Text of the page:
The book is accompanied by a new version of ggplot2: version 2.0.0. This includes a number of minor tweaks and improvements, and considerable improvements to the documentation. Coming back to ggplot2 development after a considerable pause has helped me to see many problems that previously escaped notice. ggplot2 2.0.0 (finally!) contains an official extension mechanism so that others can contribute new ggplot2 components in their own packages. This is documented in a new vignette, vignette("extending-ggplot2").

The future

ggplot2 is now stable, and is unlikely to change much in the future. There will be bug fixes and there may be new geoms, but there will be no large changes to how ggplot2 works. The next iteration of ggplot2 is ggvis. ggvis is significantly more ambitious because it aims to provide a grammar of interactive graphics. ggvis is still young, and lacks many of the features of ggplot2 (most notably it currently lacks faceting and has no way to make static graphics), but over the coming years the goal is to make ggvis better than ggplot2.

The syntax of ggvis is a little different to ggplot2. You won’t be able to trivially convert your ggplot2 plots to ggvis, but we think the cost is worth it: the new syntax is considerably more consistent, and will be easier for newcomers to learn. If you’ve mastered ggplot2, you’ll find your skills transfer very well to ggvis and after struggling with the syntax for a while, it will start to feel quite natural. The important skills you learn when mastering ggplot2 are not the programmatic details of describing a plot in code, but the much harder challenge of thinking about how to turn data into effective visualisations.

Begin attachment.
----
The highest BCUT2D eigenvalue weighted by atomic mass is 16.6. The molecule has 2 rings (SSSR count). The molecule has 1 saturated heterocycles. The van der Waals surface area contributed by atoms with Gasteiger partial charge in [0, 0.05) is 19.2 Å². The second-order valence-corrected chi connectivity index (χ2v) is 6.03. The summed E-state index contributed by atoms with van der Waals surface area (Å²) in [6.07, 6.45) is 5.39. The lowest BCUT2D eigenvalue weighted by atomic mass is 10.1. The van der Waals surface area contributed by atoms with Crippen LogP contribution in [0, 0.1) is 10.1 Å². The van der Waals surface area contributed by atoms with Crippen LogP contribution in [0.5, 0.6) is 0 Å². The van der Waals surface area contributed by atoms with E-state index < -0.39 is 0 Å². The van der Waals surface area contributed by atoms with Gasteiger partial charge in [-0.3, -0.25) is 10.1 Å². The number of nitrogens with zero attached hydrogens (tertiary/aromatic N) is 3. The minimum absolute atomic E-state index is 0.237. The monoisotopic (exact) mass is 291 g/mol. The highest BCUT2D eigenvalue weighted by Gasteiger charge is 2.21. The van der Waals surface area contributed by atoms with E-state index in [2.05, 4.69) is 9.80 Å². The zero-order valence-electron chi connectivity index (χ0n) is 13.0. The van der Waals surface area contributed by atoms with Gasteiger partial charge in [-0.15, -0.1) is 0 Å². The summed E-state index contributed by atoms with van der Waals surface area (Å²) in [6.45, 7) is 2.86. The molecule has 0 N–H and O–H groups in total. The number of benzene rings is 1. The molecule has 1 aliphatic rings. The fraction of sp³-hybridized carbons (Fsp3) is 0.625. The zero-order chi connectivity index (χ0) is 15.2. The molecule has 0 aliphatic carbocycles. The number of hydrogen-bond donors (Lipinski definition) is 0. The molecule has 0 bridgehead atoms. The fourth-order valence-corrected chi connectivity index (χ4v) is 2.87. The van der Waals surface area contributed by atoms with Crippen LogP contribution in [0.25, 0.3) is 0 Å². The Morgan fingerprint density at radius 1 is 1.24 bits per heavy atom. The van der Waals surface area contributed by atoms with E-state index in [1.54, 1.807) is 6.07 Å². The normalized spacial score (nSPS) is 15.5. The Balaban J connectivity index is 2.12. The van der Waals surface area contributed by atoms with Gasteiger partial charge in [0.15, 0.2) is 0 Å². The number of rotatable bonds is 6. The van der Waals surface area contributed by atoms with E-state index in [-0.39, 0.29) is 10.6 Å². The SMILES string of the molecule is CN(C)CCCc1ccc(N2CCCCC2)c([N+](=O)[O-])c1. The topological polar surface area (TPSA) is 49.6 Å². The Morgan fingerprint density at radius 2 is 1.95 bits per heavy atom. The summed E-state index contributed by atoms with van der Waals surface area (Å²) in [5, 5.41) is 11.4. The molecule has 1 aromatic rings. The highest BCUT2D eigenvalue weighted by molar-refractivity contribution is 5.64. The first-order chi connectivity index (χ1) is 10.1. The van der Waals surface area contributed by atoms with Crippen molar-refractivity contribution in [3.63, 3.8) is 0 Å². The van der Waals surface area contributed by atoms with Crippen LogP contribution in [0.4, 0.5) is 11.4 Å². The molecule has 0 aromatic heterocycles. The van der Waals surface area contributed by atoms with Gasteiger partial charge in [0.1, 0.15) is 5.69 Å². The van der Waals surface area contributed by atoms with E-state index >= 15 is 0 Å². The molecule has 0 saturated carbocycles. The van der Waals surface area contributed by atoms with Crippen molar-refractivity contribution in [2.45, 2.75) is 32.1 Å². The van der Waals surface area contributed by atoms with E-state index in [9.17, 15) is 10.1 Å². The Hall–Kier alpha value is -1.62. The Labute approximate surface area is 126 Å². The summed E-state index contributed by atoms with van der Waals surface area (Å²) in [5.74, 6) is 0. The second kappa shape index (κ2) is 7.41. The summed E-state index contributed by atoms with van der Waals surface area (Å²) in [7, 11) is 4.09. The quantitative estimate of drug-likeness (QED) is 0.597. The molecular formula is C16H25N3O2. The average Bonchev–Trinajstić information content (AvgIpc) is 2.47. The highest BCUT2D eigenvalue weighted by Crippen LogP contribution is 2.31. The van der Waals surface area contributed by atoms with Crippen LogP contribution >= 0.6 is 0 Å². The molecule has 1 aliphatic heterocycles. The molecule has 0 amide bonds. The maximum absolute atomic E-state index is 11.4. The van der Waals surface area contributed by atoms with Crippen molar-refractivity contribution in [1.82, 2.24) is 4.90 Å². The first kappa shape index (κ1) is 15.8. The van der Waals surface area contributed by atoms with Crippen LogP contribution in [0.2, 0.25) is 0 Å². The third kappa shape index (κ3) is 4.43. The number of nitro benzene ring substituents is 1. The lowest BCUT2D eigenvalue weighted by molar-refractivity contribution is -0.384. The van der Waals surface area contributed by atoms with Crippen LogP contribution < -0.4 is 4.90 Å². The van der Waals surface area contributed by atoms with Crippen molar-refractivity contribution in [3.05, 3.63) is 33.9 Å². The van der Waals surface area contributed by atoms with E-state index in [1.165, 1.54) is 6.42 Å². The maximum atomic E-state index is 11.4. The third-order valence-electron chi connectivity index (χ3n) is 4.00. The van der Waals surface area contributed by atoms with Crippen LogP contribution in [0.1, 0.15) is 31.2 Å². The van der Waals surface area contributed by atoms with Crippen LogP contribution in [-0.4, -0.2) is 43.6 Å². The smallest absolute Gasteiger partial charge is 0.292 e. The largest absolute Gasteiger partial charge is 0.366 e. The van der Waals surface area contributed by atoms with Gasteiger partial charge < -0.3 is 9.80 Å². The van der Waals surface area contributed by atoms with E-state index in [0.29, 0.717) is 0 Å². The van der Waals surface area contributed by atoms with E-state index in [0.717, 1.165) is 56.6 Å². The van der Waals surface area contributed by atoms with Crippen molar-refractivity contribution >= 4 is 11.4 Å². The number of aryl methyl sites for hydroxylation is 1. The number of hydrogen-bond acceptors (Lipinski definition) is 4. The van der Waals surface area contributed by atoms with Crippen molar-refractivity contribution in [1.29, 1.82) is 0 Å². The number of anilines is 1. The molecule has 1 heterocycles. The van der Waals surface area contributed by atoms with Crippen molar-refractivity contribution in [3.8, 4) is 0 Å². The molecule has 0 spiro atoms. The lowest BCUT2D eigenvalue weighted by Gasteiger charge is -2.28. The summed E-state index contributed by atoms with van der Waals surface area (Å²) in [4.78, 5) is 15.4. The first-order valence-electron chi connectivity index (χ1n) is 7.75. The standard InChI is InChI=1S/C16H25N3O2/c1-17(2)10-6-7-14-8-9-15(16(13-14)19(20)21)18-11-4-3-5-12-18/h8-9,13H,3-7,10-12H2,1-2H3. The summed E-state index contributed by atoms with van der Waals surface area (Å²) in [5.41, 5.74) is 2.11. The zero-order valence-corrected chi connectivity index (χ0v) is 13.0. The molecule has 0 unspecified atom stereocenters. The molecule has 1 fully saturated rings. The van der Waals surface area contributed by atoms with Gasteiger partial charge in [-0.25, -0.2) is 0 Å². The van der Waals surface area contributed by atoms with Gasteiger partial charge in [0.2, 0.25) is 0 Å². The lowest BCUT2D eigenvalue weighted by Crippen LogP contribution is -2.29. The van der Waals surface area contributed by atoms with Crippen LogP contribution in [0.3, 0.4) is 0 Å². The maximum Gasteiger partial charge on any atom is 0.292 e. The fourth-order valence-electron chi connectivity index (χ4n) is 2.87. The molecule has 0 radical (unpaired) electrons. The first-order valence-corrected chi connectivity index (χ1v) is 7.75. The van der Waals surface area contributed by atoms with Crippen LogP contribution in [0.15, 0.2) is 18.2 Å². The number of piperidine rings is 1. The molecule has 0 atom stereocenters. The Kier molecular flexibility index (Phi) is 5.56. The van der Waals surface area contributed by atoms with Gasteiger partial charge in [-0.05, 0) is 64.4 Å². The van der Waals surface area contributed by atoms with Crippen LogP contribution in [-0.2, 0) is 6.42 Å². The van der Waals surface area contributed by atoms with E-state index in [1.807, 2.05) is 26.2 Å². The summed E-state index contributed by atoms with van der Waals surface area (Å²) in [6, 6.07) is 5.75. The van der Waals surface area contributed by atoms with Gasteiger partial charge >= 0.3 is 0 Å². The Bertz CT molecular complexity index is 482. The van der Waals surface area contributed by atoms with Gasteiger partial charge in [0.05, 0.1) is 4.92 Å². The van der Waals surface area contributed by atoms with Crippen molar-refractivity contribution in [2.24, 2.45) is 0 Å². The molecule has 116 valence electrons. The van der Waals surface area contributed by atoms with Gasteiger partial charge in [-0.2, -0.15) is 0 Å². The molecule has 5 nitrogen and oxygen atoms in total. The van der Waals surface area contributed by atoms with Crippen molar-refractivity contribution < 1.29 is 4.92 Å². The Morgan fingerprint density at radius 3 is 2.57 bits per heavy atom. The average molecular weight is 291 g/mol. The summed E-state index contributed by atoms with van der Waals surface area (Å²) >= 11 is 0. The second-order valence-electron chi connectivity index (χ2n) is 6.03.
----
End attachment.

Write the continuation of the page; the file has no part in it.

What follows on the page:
Many people have contributed to this book with high-level structural insights, spelling and grammar corrections and bug reports. I’d particularly like to thank William E. J. Doane, Alexander Forrence, Devin Pastoor, David Robinson, and Guangchuang Yu, for their detailed technical reviews of the book.

Many others have contributed over the (now quite long!) lifetime of ggplot2. I would like to thank: Leland Wilkinson, for discussions and comments that cemented my understanding of the grammar; Gabor Grothendieck, for early helpful comments; Heike Hofmann and Di Cook, for being great advisors and supporting the development of ggplot2 during my PhD; Charlotte Wickham; the students of stat480 and stat503 at ISU, for trying it out when it was very young; Debby Swayne, for masses of helpful feedback and advice; Bob Muenchen, Reinhold Kliegl, Philipp Pagel, Richard Stahlhut, Baptiste Auguie, Jean-Olivier Irisson, Thierry Onkelinx and the many others who have read draft versions of the book and given me feedback; and last, but not least, the members of R-help and the ggplot2 mailing list, for providing the many interesting and challenging graphics problems that have helped motivate this book.

Hadley Wickham
September 2015